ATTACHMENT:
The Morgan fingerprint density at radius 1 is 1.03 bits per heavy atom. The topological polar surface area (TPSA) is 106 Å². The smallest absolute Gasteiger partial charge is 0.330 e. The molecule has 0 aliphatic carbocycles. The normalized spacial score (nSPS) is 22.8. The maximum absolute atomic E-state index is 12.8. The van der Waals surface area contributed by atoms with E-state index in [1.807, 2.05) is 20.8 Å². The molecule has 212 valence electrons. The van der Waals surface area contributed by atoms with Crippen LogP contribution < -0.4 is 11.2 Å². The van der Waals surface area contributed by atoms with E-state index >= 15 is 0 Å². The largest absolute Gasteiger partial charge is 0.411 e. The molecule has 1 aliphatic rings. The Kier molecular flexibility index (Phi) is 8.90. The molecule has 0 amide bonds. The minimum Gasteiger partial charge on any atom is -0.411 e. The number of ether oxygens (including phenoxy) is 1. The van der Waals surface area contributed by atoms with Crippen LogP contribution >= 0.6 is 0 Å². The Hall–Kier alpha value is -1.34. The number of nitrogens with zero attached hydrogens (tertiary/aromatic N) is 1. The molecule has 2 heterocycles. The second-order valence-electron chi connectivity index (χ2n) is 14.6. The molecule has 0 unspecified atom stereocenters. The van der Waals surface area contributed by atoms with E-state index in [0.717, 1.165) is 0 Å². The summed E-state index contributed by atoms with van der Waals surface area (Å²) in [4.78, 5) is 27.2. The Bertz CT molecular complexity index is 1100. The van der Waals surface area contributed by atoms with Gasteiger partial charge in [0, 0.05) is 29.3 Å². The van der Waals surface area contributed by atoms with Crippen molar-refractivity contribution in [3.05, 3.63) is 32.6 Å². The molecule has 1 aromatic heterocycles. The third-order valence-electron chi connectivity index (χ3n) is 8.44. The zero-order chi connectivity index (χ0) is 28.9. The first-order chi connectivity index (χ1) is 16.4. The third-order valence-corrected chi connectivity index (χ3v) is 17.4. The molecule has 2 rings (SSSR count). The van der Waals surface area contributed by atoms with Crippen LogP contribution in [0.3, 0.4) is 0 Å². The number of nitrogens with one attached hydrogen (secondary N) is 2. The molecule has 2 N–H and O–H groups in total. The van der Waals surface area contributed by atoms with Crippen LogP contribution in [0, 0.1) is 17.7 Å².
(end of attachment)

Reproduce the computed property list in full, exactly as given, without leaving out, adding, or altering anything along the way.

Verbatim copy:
The Morgan fingerprint density at radius 1 is 1.03 bits per heavy atom. The topological polar surface area (TPSA) is 106 Å². The smallest absolute Gasteiger partial charge is 0.330 e. The molecule has 0 aliphatic carbocycles. The normalized spacial score (nSPS) is 22.8. The maximum absolute atomic E-state index is 12.8. The van der Waals surface area contributed by atoms with E-state index in [1.807, 2.05) is 20.8 Å². The molecule has 212 valence electrons. The van der Waals surface area contributed by atoms with Crippen LogP contribution < -0.4 is 11.2 Å². The van der Waals surface area contributed by atoms with E-state index >= 15 is 0 Å². The largest absolute Gasteiger partial charge is 0.411 e. The molecule has 1 aliphatic rings. The Kier molecular flexibility index (Phi) is 8.90. The molecule has 0 amide bonds. The minimum Gasteiger partial charge on any atom is -0.411 e. The number of ether oxygens (including phenoxy) is 1. The van der Waals surface area contributed by atoms with Crippen LogP contribution >= 0.6 is 0 Å². The Hall–Kier alpha value is -1.34. The number of nitrogens with zero attached hydrogens (tertiary/aromatic N) is 1. The molecule has 2 heterocycles. The second-order valence-electron chi connectivity index (χ2n) is 14.6. The molecule has 0 unspecified atom stereocenters. The van der Waals surface area contributed by atoms with E-state index in [0.717, 1.165) is 0 Å². The summed E-state index contributed by atoms with van der Waals surface area (Å²) in [4.78, 5) is 27.2. The Bertz CT molecular complexity index is 1100. The van der Waals surface area contributed by atoms with Gasteiger partial charge in [0, 0.05) is 29.3 Å². The van der Waals surface area contributed by atoms with Crippen molar-refractivity contribution in [3.05, 3.63) is 32.6 Å². The molecule has 1 aromatic heterocycles. The third-order valence-electron chi connectivity index (χ3n) is 8.44. The zero-order chi connectivity index (χ0) is 28.9. The first-order chi connectivity index (χ1) is 16.4. The third-order valence-corrected chi connectivity index (χ3v) is 17.4. The molecule has 2 rings (SSSR count). The van der Waals surface area contributed by atoms with Crippen LogP contribution in [0.3, 0.4) is 0 Å². The number of nitrogens with one attached hydrogen (secondary N) is 2. The molecule has 2 N–H and O–H groups in total. The van der Waals surface area contributed by atoms with Crippen LogP contribution in [0, 0.1) is 17.7 Å².